Under attack

Under attack

When we read or watch the news headlines, we feel that the world is under attack from everywhere, everybody and everything. It feels like a dangerous, negative world to live in.
Almost all of the stories are about war, world crises, epidemics, natural catastrophes, murders or horrible accidents where lots of people get killed, and, of course, politics and corruption …
Is there nothing at all happening that is good in this crazy world of ours? Why do the media concentrate on the bad things rather than the good?
Most news consumers probably know that the news these days is mostly dire and that staying informed about world events can leave us feeling pessimistic, hopeless and apathetic. The news is so bad that even the journalists who are covering the events are also becoming anxious and depressed.
It is normal to feel stressed about the world’s problems and be apprehensive in times of uncertainty.

Reality is really not that nice

We have terrorism, we have a slippery economy, we have war, we have world outbreaks of life-threatning illnesses … do we need more? Even if you have never experienced problems with stress, anxiety or depression, this current environment of extremely uncertain times could be your first time.
Stress, anxiety and depression can cause a lot of physical problems that are difficult to manage both by doctors and patients, as they do not seem to have a definite cause. Some quick examples are lack of energy, a whole array of digestive complaints starting with appetite changes, disturbed sleeping patterns and muscle tension, with the consequent aches and pains.
It is only normal to feel and react this way. You are not alone if you are having problems coping with the tensions resulting from the current world affairs. Do not panic! This is the last thing you should do.
Think rationally, arm yourself, defend yourself, fight back and you will survive with minimal or no wounds, and avoid feeling defeated by your own war. Take things into perspective, manage your exposure to news and your emotions, arm yourself with simple, correct, easy-to-use information. Think positive and … talk to your family doctor.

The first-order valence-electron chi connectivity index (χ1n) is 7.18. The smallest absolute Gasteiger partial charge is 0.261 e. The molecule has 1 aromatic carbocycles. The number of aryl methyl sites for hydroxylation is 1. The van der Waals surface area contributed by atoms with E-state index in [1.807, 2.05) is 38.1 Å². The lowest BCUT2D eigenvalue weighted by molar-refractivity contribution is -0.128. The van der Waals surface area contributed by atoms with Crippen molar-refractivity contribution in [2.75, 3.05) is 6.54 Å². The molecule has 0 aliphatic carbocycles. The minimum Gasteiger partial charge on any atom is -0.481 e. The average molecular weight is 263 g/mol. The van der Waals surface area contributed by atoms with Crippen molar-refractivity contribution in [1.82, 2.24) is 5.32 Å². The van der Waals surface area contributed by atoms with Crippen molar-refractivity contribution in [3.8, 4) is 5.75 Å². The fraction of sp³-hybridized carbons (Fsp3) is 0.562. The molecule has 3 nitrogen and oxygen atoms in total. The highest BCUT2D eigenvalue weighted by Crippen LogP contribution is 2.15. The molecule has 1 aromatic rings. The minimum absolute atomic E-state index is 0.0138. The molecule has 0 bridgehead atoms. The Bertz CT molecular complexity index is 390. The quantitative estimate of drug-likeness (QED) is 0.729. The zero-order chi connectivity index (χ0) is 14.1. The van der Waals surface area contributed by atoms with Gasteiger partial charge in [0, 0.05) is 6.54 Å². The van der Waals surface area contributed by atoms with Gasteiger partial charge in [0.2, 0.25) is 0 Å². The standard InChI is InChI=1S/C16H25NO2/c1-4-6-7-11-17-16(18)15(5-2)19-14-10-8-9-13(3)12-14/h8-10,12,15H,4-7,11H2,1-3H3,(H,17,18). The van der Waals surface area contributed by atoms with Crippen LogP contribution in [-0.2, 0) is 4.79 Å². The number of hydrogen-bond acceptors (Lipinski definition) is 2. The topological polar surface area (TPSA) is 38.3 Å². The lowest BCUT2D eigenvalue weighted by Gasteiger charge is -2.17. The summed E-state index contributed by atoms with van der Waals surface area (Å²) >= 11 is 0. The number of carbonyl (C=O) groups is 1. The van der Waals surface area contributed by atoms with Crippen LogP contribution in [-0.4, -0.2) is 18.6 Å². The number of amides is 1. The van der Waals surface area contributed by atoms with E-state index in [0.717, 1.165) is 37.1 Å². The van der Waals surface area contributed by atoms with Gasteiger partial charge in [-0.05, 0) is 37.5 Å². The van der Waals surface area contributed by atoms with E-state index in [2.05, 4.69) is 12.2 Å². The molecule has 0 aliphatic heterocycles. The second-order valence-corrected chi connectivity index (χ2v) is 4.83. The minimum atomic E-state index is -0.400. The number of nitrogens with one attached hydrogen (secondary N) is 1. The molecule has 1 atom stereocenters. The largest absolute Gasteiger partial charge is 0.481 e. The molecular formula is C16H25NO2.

Worldwide health threats

Bioterrorism, epidemics and pandemics are fearful threats, many times connected, that have been scaring humanity throughout the centuries.
Health threats related to biological and chemical warfare are seen by any health professional as horrific. We certainly better accept, as unavoidable, the natural evolution related to new unknown illnesses.
If we go back into the chronological history of bioterrorism we find data from as early as the 6th Century B.C. when the Assyrians poisoned the wells of their enemies with rye ergot. From there, just name any of the most prominent countries in the world and the chance that they were involved with it, in some way, is very nearly 100%.
Records show that the variola virus was used as a weapon in 15th Century A.C. in South America, the plague in Europe in 1710 and smallpox in America in 1763.
Fear provokes a chain reaction in your whole body. It can only be controlled if you control fear. It is easy to get stuck replaying negative thoughts over and over in your head, so do not focus on events you cannot control before they happen! Make an effort and think positively. Your whole health will be thankful. After all, there is nothing new.

It is not all that bad

Let’s be realistic, is everything really that bad? Is it that nothing good is happening in this world of ours? The answer is undoubtedly ‘No, it is not all that bad’. Yes, a lot of good things are happening.
To counter bad news fatigue, some media outlets are turning their attention to the opposite of anxiety-inducing daily stories: positive news.
What we must realise is that, with the emergence of the internet, it is only in the last 10 years or so that the average person has really had unlimited access to news and information, and we are just more aware of world events than we have ever been in the past and … it may seem that more bad than good is happening.
With all that being said, the world is actually getting better, much better.
First of all, our health and medicine are improving at an extremely fast pace. Infant mortality is down about 50% since 1990, life expectancy has had a dramatic global increase and we have significantly reduced the number of deaths from treatable diseases.
The second indicator is the rapid decline in poverty worldwide. Since 1981, the proportion of people living under the poverty line has decreased by 65%.
The third indicator is violence. It may seem like the world is constantly embroiled in one conflict or another, but, overall, war is almost non-existent when compared to times in the past.
So when you feel like you’re getting down from watching, reading or listening to the news, just remember: despite all the depressing news, the world is not getting worse; we have reasons to believe that it is actually getting better.
Best healthy wishes,
Dr. Maria Alice
By Dr Maria Alice
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Dr Maria Alice is a consultant in General and Family Medicine. General Manager/Medical Director – Luzdoc International Medical Service / Medilagos. Medical Director – Grupo Hospital Particular do Algarve